Why We Need Hobbies

These creative outlets give us a way to unwind and re-energize
By Donna Martelli
Donna Martelli
Donna Martelli
Donna Martelli, formerly a professional dancer with the Harkness Ballet of New York, served on the dance faculty at Butler University, Indianapolis, and is now also a certified personal trainer, and certified Pilates instructor in Indianapolis, IN. She conducts classes, seminars, and workshops in the U.S. and Europe. She is the author of “When God Says Drop It” and “Why the Dance,” available on Amazon and wherever books are sold.
August 30, 2021 Updated: September 2, 2021

Filling out various questionnaires and applications in life, there is often this one nagging question:

Hobbies? ____________________________________________________

I never had real hobbies, so when I came across that annoying question, I would write in something nondescript like reading or decorating. I’ve always wanted to make lovely things but that is a vague concept that can cover many activities that might be classified as hobbies.

The COVID-19 quarantine of 2020 transformed by hobby situation. “Making things lovely” was still the foundation but now I had two new bona fide hobbies that were born during the pandemic.

Somewhere along the way, a proverbial light bulb illuminated my brain and I realized how hobbies enrich our lives like nothing else can. I feel happy and at peace when I am working in these newly beloved hobbies. I have friends with this same testimony of discovery during 2020. Many people took this unsettling time to weigh what matters most in life and get rid of frills, embrace a healthier lifestyle, and start something new, be it course, business, or hobby.

There’s nothing like creativity. In fact, the literal definition of being creative is to bring forth something new and unique. I used to think that hobbies were for retirees who had nothing more to look forward to in life. With their quiet and relaxed lives, maybe hobbies could fill the hours and even add a little flavor to their days. I’ve since discovered my view of hobbies was shallow indeed.

Even busy people, with mega-stressful lives, need hobbies—maybe even more than the average person. Why? People who engage in an interesting hobby for at least twenty minutes a week tend to be more energetic for their other activities. That’s a small investment for the rewards that a hobby promises.

Need your batteries recharged? Work in your hobby and let it strengthen you even as it fills your heart and mind with something you genuinely enjoy. Our hobbies give us a desperately needed break from routines and let us connect with something life-affirming inside us. Hobbies give us permission to relax in the present and engage all our faculties. Hobbies can provide a break with a purpose as we use our downtime to do something productive. And hobbies come with wonderful side-effects, besides a new winter hat or box of cookies to share (depending on your hobby), we gain immense satisfaction and overall joy. Hobbies can give us quiet time to relax our minds as we occupy our hands, or social time to connect and create with like-hearted people who share our passion.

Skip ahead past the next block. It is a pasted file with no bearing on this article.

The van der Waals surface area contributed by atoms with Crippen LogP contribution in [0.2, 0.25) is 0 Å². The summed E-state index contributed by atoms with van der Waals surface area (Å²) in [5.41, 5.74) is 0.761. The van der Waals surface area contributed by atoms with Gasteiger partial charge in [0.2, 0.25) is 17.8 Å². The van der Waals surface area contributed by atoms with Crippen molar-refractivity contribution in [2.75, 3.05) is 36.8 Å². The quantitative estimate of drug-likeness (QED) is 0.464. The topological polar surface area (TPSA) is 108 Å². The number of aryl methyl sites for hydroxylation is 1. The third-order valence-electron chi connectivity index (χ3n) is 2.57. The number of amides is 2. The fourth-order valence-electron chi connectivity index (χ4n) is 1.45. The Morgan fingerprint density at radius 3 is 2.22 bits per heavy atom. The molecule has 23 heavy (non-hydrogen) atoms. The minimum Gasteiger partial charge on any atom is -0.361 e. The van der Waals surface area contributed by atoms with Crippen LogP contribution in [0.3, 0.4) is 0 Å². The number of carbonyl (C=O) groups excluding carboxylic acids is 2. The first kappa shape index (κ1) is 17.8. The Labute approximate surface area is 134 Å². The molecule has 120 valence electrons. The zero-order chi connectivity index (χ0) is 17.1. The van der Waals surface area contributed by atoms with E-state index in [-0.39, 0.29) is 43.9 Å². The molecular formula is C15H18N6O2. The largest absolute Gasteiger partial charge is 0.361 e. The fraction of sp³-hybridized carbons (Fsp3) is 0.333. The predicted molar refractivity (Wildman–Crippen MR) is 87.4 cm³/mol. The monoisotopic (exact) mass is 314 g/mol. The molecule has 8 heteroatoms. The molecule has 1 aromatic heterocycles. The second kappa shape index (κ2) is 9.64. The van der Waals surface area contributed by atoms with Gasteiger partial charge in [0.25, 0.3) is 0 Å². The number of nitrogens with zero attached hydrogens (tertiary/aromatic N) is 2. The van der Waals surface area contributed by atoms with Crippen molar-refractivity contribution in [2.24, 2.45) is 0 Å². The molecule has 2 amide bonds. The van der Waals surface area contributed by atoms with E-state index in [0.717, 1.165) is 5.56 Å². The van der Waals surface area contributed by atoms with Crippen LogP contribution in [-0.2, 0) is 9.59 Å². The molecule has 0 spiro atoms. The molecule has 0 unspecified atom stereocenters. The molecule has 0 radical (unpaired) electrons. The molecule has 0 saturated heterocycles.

For people with somewhat dull, uninspiring lives, hobbies break up the monotony without feeling like work. They can provide a little challenge and excitement about life without being overbearing.

Hobbies are gratifying to our souls. It is delightful to be in the zone and lose track of time, totally removed from the stressors of life and fully engaged in what we are doing. This has happened to me more times than I can remember.

When I was quarantined in 2020, I learned about landscaping and gardening and began my new outdoor adventure. I had to be creative where I was, and I was at home. Pulling weeds, clearing my yard of sticks, arranging stones, and adding mulch and borders became my new hobby and it gave me such pleasure.

Hand-in-hand with landscaping and gardening, I am also delighted to have discovered “rockhounding.” If you are unfamiliar with the term it means “the activity of searching for and collecting rocks, fossils, or minerals.” I have done this since childhood. I remember my mom was often frustrated with all the rocks I brought home from my adventures and hoarded in my bedroom.

Rock display 4 w bird
Display author made in her back yard with rocks and a ceramic bird. (Photo by Donna Martelli)

During lockdown, I fell in love with rocks again and began collecting any that seemed interesting or odd in some way. Then I made displays and pretty things with them. Déjà vu! I heard the words of my mom but this time they were coming from my husband, “You know if we move, those rocks stay!” I just looked at him, like I had looked at her.

So, what is your hobby? If you have one that you love, see where it will take you. Try new ideas or approaches and develop that hobby to the hilt! You can discover new potential in it right where you are.

If you are like I was and think that you don’t have, or even need a hobby, think again. Hobbies give you a rejuvenating and uplifting outlet for creativity. What do you love? What are you especially good at? What brings you pleasure? Don’t be afraid to experiment. If something sounds interesting, take a class, learn something new, or try some previously unknown activity each week. I am confident that you will find a fulfilling hobby that will bring your soul peace and joy.

Donna Martelli
Donna Martelli
Donna Martelli, formerly a professional dancer with the Harkness Ballet of New York, served on the dance faculty at Butler University, Indianapolis, and is now also a certified personal trainer, and certified Pilates instructor in Indianapolis, IN. She conducts classes, seminars, and workshops in the U.S. and Europe. She is the author of “When God Says Drop It” and “Why the Dance,” available on Amazon and wherever books are sold.